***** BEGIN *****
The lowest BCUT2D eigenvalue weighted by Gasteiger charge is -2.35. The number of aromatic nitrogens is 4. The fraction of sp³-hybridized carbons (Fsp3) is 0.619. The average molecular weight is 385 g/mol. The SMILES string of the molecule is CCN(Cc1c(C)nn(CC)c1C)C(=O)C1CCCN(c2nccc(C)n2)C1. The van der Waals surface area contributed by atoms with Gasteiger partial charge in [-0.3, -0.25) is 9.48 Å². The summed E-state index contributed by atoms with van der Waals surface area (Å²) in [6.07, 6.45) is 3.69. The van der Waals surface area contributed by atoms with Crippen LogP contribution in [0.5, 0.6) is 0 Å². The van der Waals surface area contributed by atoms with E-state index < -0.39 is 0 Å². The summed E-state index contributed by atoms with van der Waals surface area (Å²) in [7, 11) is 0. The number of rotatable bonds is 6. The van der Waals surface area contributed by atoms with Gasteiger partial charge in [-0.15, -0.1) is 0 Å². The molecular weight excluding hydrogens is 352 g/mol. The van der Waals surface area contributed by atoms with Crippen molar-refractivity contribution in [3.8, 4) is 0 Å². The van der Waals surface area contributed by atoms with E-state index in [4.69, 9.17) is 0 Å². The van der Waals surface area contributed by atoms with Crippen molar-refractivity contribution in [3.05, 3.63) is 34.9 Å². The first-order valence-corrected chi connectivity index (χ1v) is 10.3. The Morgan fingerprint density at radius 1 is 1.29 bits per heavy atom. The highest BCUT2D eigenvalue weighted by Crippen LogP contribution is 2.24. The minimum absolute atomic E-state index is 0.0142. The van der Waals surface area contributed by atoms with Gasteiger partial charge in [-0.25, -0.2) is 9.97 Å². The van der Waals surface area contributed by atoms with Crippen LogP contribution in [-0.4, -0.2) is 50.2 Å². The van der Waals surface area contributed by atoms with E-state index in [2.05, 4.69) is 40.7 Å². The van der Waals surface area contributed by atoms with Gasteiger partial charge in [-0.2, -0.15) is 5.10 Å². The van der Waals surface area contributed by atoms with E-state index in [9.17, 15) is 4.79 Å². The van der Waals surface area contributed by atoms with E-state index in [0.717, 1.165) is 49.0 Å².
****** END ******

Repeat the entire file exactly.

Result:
The lowest BCUT2D eigenvalue weighted by Gasteiger charge is -2.35. The number of aromatic nitrogens is 4. The fraction of sp³-hybridized carbons (Fsp3) is 0.619. The average molecular weight is 385 g/mol. The SMILES string of the molecule is CCN(Cc1c(C)nn(CC)c1C)C(=O)C1CCCN(c2nccc(C)n2)C1. The van der Waals surface area contributed by atoms with Gasteiger partial charge in [-0.3, -0.25) is 9.48 Å². The summed E-state index contributed by atoms with van der Waals surface area (Å²) in [6.07, 6.45) is 3.69. The van der Waals surface area contributed by atoms with Crippen LogP contribution in [0.5, 0.6) is 0 Å². The van der Waals surface area contributed by atoms with E-state index < -0.39 is 0 Å². The summed E-state index contributed by atoms with van der Waals surface area (Å²) in [7, 11) is 0. The number of rotatable bonds is 6. The van der Waals surface area contributed by atoms with Gasteiger partial charge in [-0.15, -0.1) is 0 Å². The molecular weight excluding hydrogens is 352 g/mol. The van der Waals surface area contributed by atoms with Crippen molar-refractivity contribution in [3.8, 4) is 0 Å². The van der Waals surface area contributed by atoms with E-state index in [4.69, 9.17) is 0 Å². The van der Waals surface area contributed by atoms with Crippen molar-refractivity contribution in [3.05, 3.63) is 34.9 Å². The first-order valence-corrected chi connectivity index (χ1v) is 10.3. The Morgan fingerprint density at radius 1 is 1.29 bits per heavy atom. The highest BCUT2D eigenvalue weighted by Crippen LogP contribution is 2.24. The minimum absolute atomic E-state index is 0.0142. The van der Waals surface area contributed by atoms with Gasteiger partial charge in [-0.25, -0.2) is 9.97 Å². The van der Waals surface area contributed by atoms with Crippen LogP contribution in [-0.4, -0.2) is 50.2 Å². The van der Waals surface area contributed by atoms with E-state index in [2.05, 4.69) is 40.7 Å². The van der Waals surface area contributed by atoms with Gasteiger partial charge in [-0.2, -0.15) is 5.10 Å². The van der Waals surface area contributed by atoms with E-state index in [9.17, 15) is 4.79 Å². The van der Waals surface area contributed by atoms with E-state index in [0.717, 1.165) is 49.0 Å².